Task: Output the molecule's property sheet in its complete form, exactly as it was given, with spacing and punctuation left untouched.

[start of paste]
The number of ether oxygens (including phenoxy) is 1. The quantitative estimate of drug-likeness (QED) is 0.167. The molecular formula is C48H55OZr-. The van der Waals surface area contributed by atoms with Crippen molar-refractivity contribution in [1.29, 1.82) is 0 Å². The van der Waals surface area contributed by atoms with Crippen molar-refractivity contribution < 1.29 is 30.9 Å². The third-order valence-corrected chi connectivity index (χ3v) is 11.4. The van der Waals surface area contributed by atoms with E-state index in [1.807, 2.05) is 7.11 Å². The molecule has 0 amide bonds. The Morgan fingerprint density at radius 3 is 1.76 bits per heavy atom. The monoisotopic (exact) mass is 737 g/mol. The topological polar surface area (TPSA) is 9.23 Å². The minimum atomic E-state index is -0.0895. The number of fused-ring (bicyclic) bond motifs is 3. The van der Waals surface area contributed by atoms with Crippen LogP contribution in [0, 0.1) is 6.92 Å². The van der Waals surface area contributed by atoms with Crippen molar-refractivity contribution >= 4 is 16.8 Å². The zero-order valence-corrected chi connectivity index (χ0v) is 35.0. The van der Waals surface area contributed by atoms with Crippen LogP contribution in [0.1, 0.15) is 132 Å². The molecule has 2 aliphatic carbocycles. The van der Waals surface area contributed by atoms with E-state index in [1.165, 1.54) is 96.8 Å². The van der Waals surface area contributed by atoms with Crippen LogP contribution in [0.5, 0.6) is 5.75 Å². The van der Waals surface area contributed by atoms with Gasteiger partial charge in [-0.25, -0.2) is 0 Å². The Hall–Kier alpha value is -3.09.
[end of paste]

The number of ether oxygens (including phenoxy) is 1. The quantitative estimate of drug-likeness (QED) is 0.167. The molecular formula is C48H55OZr-. The van der Waals surface area contributed by atoms with Crippen molar-refractivity contribution in [1.29, 1.82) is 0 Å². The van der Waals surface area contributed by atoms with Crippen molar-refractivity contribution < 1.29 is 30.9 Å². The third-order valence-corrected chi connectivity index (χ3v) is 11.4. The van der Waals surface area contributed by atoms with E-state index in [1.807, 2.05) is 7.11 Å². The molecule has 0 amide bonds. The Morgan fingerprint density at radius 3 is 1.76 bits per heavy atom. The monoisotopic (exact) mass is 737 g/mol. The topological polar surface area (TPSA) is 9.23 Å². The minimum atomic E-state index is -0.0895. The number of fused-ring (bicyclic) bond motifs is 3. The van der Waals surface area contributed by atoms with Crippen LogP contribution in [0, 0.1) is 6.92 Å². The van der Waals surface area contributed by atoms with Crippen molar-refractivity contribution >= 4 is 16.8 Å². The zero-order valence-corrected chi connectivity index (χ0v) is 35.0. The van der Waals surface area contributed by atoms with Crippen LogP contribution in [0.1, 0.15) is 132 Å². The molecule has 2 aliphatic carbocycles. The van der Waals surface area contributed by atoms with E-state index in [1.165, 1.54) is 96.8 Å². The van der Waals surface area contributed by atoms with Crippen LogP contribution in [0.5, 0.6) is 5.75 Å². The van der Waals surface area contributed by atoms with Gasteiger partial charge in [-0.25, -0.2) is 0 Å². The Hall–Kier alpha value is -3.09.